[¶14] Clayburgh paid only $75,000 for the Stammens' real property. There is no testimony or other record evidence the Stammens could not have separately sold the personal property to someone else, nor is there any evidence they attempted to do so. Stammen never approached Stuart to determine if he would be interested in exercising his option to purchase the real property for $75,000.
[¶15] Stuart and Stammen discussed the Clayburgh purchase on June 14, 1997. During that discussion, Stammen only offered Stuart the opportunity to buy both the real and personal property as a package deal for $117,500. Stuart reiterated he was interested only in the real property, on which he had a right of first refusal and for which he was willing to pay $75,000, but not $117,500.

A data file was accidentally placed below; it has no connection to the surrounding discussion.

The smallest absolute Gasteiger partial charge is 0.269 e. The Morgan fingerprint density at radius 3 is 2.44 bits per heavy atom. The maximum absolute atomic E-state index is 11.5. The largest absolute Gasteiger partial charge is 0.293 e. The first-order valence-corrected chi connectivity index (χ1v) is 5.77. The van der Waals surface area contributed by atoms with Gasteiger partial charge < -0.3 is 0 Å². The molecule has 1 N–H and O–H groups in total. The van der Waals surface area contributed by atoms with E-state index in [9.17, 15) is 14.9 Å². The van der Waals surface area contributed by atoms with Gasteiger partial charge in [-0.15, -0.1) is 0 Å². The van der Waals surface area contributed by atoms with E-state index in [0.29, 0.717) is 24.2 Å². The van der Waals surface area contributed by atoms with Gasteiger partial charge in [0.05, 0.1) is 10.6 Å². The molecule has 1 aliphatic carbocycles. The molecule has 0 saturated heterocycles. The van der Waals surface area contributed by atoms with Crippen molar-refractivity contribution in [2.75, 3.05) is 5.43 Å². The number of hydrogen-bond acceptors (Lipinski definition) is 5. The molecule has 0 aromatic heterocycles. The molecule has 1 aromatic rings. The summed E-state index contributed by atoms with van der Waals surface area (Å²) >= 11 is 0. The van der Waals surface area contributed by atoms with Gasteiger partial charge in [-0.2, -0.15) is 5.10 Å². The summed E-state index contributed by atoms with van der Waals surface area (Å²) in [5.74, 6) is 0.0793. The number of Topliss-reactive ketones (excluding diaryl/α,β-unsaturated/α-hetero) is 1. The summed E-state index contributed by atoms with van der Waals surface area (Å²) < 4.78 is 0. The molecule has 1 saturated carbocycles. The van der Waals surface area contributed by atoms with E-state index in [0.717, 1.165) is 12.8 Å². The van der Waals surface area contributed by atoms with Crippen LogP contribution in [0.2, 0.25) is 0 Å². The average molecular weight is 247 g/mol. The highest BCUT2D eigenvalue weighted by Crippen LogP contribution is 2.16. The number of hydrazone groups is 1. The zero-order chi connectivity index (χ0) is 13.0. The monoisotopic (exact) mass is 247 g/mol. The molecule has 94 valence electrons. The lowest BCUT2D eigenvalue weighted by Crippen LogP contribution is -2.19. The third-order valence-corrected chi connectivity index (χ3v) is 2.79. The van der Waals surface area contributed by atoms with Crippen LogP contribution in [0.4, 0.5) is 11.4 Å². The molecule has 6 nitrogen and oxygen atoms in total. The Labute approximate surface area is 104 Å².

[¶16] When a party has a right of first refusal on specified property, the seller cannot add additional property and make it part of the package, thereby forcing the option holder to purchase the additional property to exercise the option. Berry-Iverson Co. of North Dakota, Inc. v. Johnson, 242 N.W.2d 126, 134 (N.D. 1976); see also Landa v. Century 21 Simmons & Co., Inc., 377 S.E.2d 416, 421 (Va. 1989) (the holder of a right of first refusal cannot be compelled to purchase more property than is subject to the right of first refusal or else forfeit the first refusal right). In Berry-Iverson, a farm tenant had a right of first refusal to purchase a four-acre tract of land being farmed by the tenant. The landowners attempted to sell a 390.43-acre parcel of land, which included the four-acre tract, to another party, without giving the tenant an opportunity to purchase the four-acre tract. This Court held the owners breached the tenant's preferential right to purchase the leased premises by attempting to sell the leased land as part of a larger parcel, without first giving the tenant an opportunity to buy the four-acre tract. Berry-Iverson, 242 N.W.2d at 134. The facts in this case are analogous. Stuart had a right of first refusal to purchase the Stammens' real property. The Stammens attempted to sell the real property together with some personal property, without giving Stuart an opportunity to buy the real property. Under these circumstances, we conclude the trial court's finding Stuart waived his right of first refusal to purchase the property is clearly erroneous.